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tedalbany
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Re: For Students/Grads that were in top 10/25%...?

Postby tedalbany » Tue Apr 24, 2012 1:16 pm

Pretty much everyone I know (myself included) had either consistently good or consistently mediocre grades, so I think luck may be overstated.

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Re: For Students/Grads that were in top 10/25%...?

Postby Da1andOnlyPharo » Tue Apr 24, 2012 1:31 pm

tedalbany wrote:Pretty much everyone I know (myself included) had either consistently good or consistently mediocre grades, so I think luck may be overstated.


When you went into law school were you confident that you'd do well or did you have the modest, if not pessimistic outlook that the majority of TLS users seem to believe is the "realistic" approach? And do you think either approach is better?

I'm predicting an answer to sound something like "Confidence is good but overconfidence will hurt you. It's not good to go in thinking you'll do poorly either though." But just be real about what applied to you.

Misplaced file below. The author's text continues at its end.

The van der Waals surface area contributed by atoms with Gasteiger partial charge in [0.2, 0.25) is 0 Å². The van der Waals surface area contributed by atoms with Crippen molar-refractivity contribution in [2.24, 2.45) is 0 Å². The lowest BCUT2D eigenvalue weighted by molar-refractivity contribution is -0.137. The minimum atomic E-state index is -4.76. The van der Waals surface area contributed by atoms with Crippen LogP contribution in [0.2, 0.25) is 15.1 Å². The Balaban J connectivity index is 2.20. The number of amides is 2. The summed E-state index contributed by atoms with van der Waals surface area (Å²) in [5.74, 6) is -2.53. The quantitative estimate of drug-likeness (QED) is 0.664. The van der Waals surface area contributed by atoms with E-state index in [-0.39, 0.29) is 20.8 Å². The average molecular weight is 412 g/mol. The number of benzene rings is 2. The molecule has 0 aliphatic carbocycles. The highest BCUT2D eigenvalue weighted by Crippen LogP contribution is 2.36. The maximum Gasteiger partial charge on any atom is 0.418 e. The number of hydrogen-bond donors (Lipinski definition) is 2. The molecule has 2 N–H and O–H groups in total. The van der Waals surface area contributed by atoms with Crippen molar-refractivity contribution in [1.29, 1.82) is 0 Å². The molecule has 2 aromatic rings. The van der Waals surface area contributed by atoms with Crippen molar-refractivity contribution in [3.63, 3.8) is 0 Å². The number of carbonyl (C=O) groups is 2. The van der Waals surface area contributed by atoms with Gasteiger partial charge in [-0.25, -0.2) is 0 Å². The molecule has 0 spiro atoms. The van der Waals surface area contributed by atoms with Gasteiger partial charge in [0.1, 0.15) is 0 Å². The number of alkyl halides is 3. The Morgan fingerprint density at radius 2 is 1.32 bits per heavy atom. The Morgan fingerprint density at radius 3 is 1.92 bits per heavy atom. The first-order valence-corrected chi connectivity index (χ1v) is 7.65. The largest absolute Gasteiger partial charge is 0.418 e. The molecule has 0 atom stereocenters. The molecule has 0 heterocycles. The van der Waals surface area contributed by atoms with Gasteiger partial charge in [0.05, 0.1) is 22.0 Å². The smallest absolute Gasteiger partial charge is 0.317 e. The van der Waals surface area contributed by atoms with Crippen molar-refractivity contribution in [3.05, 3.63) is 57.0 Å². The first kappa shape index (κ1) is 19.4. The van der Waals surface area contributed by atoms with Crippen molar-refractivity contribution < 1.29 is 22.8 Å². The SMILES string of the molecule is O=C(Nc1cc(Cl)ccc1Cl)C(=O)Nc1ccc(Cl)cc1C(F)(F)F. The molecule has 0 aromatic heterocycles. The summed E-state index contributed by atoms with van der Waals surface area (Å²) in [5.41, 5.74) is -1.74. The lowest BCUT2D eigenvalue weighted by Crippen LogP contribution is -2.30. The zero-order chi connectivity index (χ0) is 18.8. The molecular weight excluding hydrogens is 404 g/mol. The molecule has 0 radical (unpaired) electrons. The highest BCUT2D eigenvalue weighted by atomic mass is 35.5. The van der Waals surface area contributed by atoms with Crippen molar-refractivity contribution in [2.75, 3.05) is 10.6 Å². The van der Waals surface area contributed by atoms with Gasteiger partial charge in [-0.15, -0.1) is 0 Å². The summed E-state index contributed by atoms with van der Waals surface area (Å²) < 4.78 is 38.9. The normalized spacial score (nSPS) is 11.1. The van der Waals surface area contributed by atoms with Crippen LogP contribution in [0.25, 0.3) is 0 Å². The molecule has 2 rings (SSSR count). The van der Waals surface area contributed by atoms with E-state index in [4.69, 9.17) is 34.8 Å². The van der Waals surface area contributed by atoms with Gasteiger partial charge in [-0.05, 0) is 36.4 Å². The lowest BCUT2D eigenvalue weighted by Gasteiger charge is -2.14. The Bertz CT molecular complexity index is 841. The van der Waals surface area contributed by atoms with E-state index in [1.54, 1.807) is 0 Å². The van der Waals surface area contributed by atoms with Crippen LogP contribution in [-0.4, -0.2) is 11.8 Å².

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tedalbany
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Re: For Students/Grads that were in top 10/25%...?

Postby tedalbany » Tue Apr 24, 2012 1:37 pm

I don't really know, you're trying too hard to predict the future. You really can't tell. I got partially lucky because I don't think my section is the most competitive, and I think my year is generally less competitive (the professors even stated the curve is much bigger than it's been before). So that could have helped. But you really can't know ahead of time. Just go somewhere you won't have to depend entirely on being in the top 10-25%. Be prepared for the best or worst; you may well and end up in the top, or you could end up in the bottom half and having to drop out or start a hardcore hustle for a job. Accept either possibility and have an idea of what you'll do in each scenario. If you just aren't willing to accept the latter scenario then you probably shouldn't go to law school (or should retake until you can get into a school where you could deal with being below median).

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Re: For Students/Grads that were in top 10/25%...?

Postby lobolawyer » Tue Apr 24, 2012 1:55 pm

Da1andOnlyPharo wrote:
lawyerwannabe wrote:
tedalbany wrote:Didn't spend much time studying. A lot of it is just knowing how to take an exam and understanding the number 1 most important thing about law school exams: There is no right answer.

There pretty much NEVER is a right answer on an exam, they'll give you fact patterns that are typically ambiguous enough to go either way. You'll lose by frantically searching your materials for the right answer and spending excessive time to make sure you get it right. You get points by just thoroughly explaining whatever answer you do pick, while evaluating the other side and the relative strength of each argument. Comfort with ambiguity will get you far.
lobolawyer wrote: